Earlier this year, eyebrows were raised and funny bones tickled when it was announced that, following an official order, all tourist boats on Halong Bay were to be painted white or have their licences revoked. Just another of those crazy ideas that tourism officials occasionally come up with, no doubt to be forgotten about within days.
Roz Plotzker explains why a solitary expedition to the Perhentian Islands in Malaysia is the way to go
Sometimes road trips just don’t work out, writes Roz Plotzker, whose aim was to cycle from Hanoi to Nghe An with 12 Snickers bars and a poncho
Most people pass through Lao Cai on their way to Sapa, but this city has got more to offer than just its historic train station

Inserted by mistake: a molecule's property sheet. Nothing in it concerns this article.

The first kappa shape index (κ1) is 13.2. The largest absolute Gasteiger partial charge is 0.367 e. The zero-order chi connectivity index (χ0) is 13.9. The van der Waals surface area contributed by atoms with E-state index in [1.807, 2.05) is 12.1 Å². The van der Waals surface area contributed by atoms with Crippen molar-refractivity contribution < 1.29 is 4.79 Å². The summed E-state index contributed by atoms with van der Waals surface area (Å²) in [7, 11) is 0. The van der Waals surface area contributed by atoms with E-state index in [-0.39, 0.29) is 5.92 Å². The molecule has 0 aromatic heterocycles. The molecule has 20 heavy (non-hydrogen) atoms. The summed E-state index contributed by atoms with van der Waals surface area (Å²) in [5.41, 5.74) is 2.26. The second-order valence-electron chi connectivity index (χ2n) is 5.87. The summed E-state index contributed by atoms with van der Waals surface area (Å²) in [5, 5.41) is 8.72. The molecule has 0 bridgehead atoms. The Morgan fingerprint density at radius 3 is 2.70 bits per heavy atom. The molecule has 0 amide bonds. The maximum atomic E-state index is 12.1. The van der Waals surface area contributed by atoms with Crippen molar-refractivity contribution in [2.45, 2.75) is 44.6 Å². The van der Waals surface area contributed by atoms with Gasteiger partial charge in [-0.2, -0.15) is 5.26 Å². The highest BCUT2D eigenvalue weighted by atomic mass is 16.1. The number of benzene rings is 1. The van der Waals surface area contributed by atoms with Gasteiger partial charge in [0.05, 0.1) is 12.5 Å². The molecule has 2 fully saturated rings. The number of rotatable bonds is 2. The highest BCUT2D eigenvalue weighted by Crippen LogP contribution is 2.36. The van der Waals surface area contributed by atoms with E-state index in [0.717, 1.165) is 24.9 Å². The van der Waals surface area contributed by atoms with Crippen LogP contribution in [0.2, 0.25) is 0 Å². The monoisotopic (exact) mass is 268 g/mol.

Hanoi is one of those cities — if you haven’t seen it, then you haven’t seen Vietnam. But simply follow the tourist trail or get snared by scammers and you may vow never to leave Ho Chi Minh City for the weekend again. Or, use your time in the 1001-year-old city wisely, and you’ll come back again and again, hooked by its people, its charm and the addictive hunt for that bowl of something you haven’t yet tried.
For the first five weeks I knew Ms Nguyet we spoke in echoes.
A few years ago an excited resort owner in Nha Trang told me of one of those ‘undiscovered’ natural wonders that every travel writer yearns to find. Somewhere in Phu Yen between Tuy Hoa and Quy Nhon was a beach made up of black volcanic rock rolled into hexagonal coins that resembled the Giant’s Causeway in Ireland and the Devil’s Postpile in the US. He’d heard of the place from a traveller who had chanced to turn off Highway 1. But as with all the mythical Camelots out there, he didn’t have a location and certainly not a name. “You should go and have a look,” he told me. With no more than a description, two months later on a trip to Quy Nhon I did just that.